“Christmas is a stocking stuffed with sugary goodness.” Mo Rocca
Christmas eve we would hang our stockings for Santa to put little surprises in. They weren’t those big fancy stockings they were our own socks, the ones we actually wore. We didn’t have a fireplace mantel so we hung our socks on our bedroom door knobs and when we moved to a bigger house they were hung on the stair rail. I thought I was quite smart the year I hung up one of my knee socks. But Santa was too smart for me and he filled up the extra space with scrunched up newspaper.
Christmas morning we would dig in those socks to see what goodies we would find. There would be a small toy when we were little and some small gadget when we were older. There would be new socks and maybe a comic book. When we were older there was perfume for me and cologne for my brothers. Yes, there was sugary goodness, too. Chocolate and peppermint candy, peanuts and bubble gum. In the toe of the sock there was always an onion. Just to remind us we weren’t that good.
The Christmas stocking is my favorite memory of Christmas morning. It reminds me of my mother’s love and humor. We were often at odds. My temper would flare and she would put on her pea mouth and give me the silent treatment but there was always something like that silly onion in the sock that let me know she loved me in spite of our differences.
Every year the Wish Candle would be brought out the week before Christmas. It was an ordinary big red candle with a bow stuck on it and there was a small notebook beside it. Everyone that came in the house, until New Years Eve, would light the candle, make a wish, blow the candle out, and sign the book. And I mean everyone including the milkman, the mailman, and anyone else who might wander in.
She always made her gift list after she went shopping not before. I don’t know why she didn’t make a list before shopping like most people, but I do know she made a list after so she wouldn’t forget to give the gift or give it to the wrong person.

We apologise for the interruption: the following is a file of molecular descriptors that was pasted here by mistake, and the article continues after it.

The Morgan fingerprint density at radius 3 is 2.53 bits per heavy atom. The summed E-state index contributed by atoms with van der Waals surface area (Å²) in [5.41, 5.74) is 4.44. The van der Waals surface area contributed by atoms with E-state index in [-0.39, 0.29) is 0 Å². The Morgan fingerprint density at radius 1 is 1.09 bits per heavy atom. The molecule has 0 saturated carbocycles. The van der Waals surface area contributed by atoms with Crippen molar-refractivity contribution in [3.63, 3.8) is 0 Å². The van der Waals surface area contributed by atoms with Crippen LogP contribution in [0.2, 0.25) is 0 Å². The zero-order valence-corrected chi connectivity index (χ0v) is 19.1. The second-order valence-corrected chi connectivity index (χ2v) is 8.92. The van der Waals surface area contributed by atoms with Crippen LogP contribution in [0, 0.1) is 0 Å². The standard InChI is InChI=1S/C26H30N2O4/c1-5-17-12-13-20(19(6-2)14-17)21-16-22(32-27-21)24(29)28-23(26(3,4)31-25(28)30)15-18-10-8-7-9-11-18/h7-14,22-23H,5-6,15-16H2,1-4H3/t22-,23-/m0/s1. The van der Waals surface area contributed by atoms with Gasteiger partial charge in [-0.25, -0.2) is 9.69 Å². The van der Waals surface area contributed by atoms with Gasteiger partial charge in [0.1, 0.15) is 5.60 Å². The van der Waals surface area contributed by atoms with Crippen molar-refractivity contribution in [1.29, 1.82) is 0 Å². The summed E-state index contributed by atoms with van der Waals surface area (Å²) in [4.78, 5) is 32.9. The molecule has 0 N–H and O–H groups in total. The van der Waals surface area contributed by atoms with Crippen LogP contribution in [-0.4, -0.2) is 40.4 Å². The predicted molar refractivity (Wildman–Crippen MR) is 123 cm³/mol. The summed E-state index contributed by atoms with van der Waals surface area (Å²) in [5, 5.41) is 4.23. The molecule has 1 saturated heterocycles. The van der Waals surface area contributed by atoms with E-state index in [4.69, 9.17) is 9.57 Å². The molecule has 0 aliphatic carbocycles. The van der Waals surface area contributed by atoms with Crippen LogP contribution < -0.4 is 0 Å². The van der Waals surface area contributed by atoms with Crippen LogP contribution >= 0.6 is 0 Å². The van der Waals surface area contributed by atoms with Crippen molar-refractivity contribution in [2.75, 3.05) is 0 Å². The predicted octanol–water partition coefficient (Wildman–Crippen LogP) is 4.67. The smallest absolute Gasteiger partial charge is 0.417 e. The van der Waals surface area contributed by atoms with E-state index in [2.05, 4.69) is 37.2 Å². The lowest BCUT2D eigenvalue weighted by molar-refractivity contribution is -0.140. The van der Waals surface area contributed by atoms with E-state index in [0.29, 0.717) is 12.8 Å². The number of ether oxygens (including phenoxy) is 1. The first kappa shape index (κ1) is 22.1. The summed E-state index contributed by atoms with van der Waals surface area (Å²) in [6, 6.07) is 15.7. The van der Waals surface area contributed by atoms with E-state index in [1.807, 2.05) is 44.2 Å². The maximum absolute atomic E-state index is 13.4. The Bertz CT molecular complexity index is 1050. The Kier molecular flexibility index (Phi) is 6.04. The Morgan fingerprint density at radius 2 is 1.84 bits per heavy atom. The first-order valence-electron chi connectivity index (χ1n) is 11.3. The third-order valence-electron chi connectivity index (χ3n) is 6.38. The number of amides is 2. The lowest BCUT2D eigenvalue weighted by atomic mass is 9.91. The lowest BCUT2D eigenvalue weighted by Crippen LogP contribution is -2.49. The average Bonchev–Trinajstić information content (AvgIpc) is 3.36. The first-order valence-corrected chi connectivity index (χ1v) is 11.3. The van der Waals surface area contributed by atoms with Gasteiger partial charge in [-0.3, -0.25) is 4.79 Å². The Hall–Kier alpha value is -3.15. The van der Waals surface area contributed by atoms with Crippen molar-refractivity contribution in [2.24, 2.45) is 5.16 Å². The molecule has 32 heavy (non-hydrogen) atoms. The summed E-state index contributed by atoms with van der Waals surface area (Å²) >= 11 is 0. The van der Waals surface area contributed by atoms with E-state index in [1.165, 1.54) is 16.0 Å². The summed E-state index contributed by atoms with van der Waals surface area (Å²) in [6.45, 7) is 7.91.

If she gave a pin or anything sharp as a gift it always had a silver coin with it to dull the edge so it wouldn’t cut into the heart of the relationship.
If she gave a purse or wallet there was always a penny in it so the recipient would never have an empty purse or wallet.
Her gift wrapping skills were legendary. The gift with the wrinkled paper, often not quite enough paper to cover the box, the most tape, and bad bow, was the gift from her.
She also liked to get boxes from expensive stores (I have no idea how she did this because she didn’t shop in them) and wrap things from Penney’s and Kmart in them.
She always forgot to remove price tags–which sort of messed with the expensive box thing she had going.
Bayberry candles were lit at six o’clock Christmas Eve and if they burned out by midnight there would be good fortune in the coming year.
We watched the televised Mass from Rome with the Pope at midnight Christmas eve.
We had the traditional Christmas stockings, but they had to be our own socks no big commercial phony stockings! The usual presents were found, candy, fruit, a toy, and because we were not that good all year, an onion in the toe.